by Ian Harvey
March 10, 2020
Apple Inc stock dropped to $266.17, down -$22.86 or -7.91%; hitting a low of $263.00 in yesterday’s market. There is a potentially unprecedented drop in iPhone sales in China spurred on by COVID-19 fears, as well as the general market sell-off which suffered from an oil price war.
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According to Wedbush analyst Dan Ives, citing numbers from the Chinese government, AAPL has only shipped about 494,600 iPhones in February as its stores in China have been shuttered and manufacturing partners idle their factories following the outbreak. This is an enormous drop – approximately 60% - from 1.27 million units in February 2019 - which spells serious trouble in the near-term.
“These are doomsday type of iPhone units and overall smartphone sales which are not surprising given the essential lockdown that most of China saw during the month of February, with stores closed and the supply chain under massive pressure due to the coronavirus outbreak in the country,” Ives wrote in a note on Monday.
Since erupting in China in January, the Covid-19 epidemic has hit Apple’s supply and demand. Factories resumed work slower than expected and most of its 42 stores lay dormant for weeks, driving home the U.S. giant’s exposure to disruptions in the world’s No. 2 economy. While factories are gradually restarting after enforced quarantine, lingering production bottlenecks risk hurting global iPhone revenue in coming months.
Before Monday’s broad market sell-off, Apple Inc had lost $167 billion of its market value since notching a 2020 peak, underscoring the anxiety around the impact of the global epidemic.
Apple’s stock has lost 17% over the past month, as has the S&P 500. The Dow is off 18%.
The Trade at the Time.....February 28, 2020.....we wrote.....
“Shares of tech heavyweight Apple Inc. (NASDAQ: AAPL), a company that designs, manufactures and markets mobile communication and media devices, personal computers, and portable digital music players, and a variety of related software, services, peripherals, networking solutions, and third-party digital content and applications, are suffering due to the coronavirus.
Apple Inc surprised analysts and investors earlier this week when it said that it wouldn’t meet its second-quarter revenue guidance as a result of the coronavirus.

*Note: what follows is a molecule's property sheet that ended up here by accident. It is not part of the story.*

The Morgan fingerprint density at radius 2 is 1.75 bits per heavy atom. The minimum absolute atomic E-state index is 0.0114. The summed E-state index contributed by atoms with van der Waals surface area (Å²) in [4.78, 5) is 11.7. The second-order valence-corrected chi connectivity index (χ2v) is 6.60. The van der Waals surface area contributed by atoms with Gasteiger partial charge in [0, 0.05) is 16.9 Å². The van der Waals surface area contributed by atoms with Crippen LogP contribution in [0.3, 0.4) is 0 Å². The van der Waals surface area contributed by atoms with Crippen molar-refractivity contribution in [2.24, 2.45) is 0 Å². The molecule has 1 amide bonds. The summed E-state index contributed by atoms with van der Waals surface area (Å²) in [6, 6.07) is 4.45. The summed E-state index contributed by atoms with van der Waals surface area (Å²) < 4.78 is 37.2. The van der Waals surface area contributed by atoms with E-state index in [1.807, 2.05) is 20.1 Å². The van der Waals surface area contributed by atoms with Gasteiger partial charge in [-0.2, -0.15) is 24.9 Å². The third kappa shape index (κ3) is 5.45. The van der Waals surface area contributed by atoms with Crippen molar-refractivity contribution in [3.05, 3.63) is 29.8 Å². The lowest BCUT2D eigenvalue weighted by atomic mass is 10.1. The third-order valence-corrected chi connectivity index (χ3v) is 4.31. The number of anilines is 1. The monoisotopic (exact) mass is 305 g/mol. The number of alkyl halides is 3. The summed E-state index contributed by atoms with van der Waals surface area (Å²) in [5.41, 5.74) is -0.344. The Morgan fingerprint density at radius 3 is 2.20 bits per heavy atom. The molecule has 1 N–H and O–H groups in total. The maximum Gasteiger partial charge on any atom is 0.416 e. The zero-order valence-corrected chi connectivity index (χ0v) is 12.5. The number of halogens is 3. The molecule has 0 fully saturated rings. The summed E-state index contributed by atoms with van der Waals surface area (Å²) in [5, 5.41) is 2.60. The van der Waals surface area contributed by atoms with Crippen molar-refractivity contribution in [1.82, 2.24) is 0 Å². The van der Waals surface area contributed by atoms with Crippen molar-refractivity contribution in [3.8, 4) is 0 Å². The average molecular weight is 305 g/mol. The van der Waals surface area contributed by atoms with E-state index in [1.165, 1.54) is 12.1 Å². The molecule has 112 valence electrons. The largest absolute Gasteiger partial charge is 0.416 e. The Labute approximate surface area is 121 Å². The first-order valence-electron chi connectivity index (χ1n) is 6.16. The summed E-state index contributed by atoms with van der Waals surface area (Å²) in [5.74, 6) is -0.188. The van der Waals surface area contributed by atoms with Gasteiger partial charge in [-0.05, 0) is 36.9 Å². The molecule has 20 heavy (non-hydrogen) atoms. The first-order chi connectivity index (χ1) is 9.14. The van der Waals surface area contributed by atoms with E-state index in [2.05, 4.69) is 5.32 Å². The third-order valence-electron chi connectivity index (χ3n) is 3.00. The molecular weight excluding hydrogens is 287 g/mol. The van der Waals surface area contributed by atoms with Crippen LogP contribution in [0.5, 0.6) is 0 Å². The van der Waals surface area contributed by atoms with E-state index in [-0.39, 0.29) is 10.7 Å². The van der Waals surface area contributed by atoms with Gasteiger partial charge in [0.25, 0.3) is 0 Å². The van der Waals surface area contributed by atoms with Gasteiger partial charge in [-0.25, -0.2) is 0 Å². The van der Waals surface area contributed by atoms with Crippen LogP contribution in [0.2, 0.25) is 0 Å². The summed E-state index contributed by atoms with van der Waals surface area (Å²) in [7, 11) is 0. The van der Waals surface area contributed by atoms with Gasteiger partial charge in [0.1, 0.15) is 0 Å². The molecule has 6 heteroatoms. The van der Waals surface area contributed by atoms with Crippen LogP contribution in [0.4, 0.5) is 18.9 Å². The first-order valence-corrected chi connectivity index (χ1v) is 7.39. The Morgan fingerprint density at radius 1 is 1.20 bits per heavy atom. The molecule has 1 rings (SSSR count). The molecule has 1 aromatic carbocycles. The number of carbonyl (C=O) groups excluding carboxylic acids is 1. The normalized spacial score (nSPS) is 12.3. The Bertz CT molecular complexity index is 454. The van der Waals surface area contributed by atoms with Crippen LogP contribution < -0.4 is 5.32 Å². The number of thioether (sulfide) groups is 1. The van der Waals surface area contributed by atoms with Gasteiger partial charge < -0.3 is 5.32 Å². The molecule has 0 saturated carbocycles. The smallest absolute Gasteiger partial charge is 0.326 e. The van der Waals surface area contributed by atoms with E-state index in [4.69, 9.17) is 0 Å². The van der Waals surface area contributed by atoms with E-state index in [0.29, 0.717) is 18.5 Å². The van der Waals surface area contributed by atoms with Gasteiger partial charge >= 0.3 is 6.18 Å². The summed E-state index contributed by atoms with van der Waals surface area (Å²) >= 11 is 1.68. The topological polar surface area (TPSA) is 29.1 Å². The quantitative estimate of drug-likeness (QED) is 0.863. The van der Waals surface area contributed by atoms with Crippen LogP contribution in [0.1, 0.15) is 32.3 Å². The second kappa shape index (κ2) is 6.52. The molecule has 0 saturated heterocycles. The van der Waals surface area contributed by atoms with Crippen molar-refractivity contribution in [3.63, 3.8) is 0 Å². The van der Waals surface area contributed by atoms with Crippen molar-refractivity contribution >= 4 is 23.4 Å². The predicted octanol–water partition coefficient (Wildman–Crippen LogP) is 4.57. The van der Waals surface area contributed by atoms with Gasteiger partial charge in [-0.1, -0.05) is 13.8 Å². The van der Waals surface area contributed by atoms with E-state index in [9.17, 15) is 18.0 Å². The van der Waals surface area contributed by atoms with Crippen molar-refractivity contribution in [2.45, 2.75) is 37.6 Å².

That announcement caused a sell-off in chip stocks and left one firm concerned about the ramifications on one of the tech giant’s key suppliers.
Apple Inc. has a significant number of factories in China. Apple has 26 suppliers and four major corporate customers in China, making it more vulnerable to the virus than Microsoft.
Factories that manufacture iPhones and other Apple devices have been shut down for the time being, and the company has considered the possibility that the delayed production could cut into inventory availability throughout the year.
CEO Tim Cook named the outbreak as the reason for "wider-than-usual revenue range" of $63 billion to $67 billion in the company's guidance for its second quarter of fiscal 2020. On a call with market analysts, Cook said:
"We're working very closely with our team and our partners in the affected areas, and we have limited travel to business-critical situations as of last week. The situation is emerging, and we're still gathering lots of data points and monitoring it very closely."
In mid-February, Apple said that it no longer expects to meet its previously stated revenue guidance for the next quarter. The company's main revenue driver is the iPhone, and every week, it plans and executes the manufacturing, assembly, distribution and sale of millions of iPhones. With the outbreak continuing to slow or halt the production of key iPhone components, Apple is already feeling the pressures of a supply shortage.
Store closures in China may also cut into demand for the iPhone, which is a luxury smartphone. While in the U.S., the price difference between iPhones and other top smartphones is mostly insignificant, the price gap widens in the Chinese market, where an iPhone costs consumers about twice as much as a Huawei phone. Thus, economic slowdown may further reduce demand for the more expensive mobile device.”
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According to Wedbush analyst Dan Ives Apple Inc is sure to take a beating when it reports its Q2 earnings. However, the company, according to Ives, should be able to recover on the back of its upcoming product pipeline.
Specifically, a combination of millions of devices in the window of opportunity for upgrades, the potential for pent-up demand for the iPhone 11 caused by production shutdowns, and the upcoming iPhone 12, which is expected to be Apple’s first 5G iPhone, could result in a massive iPhone sales super cycle.
And, despite how grim things look for Apple Inc in the immediate future, the company’s next iPhone, set for a September launch, should be able to right the tech giant’s ship.
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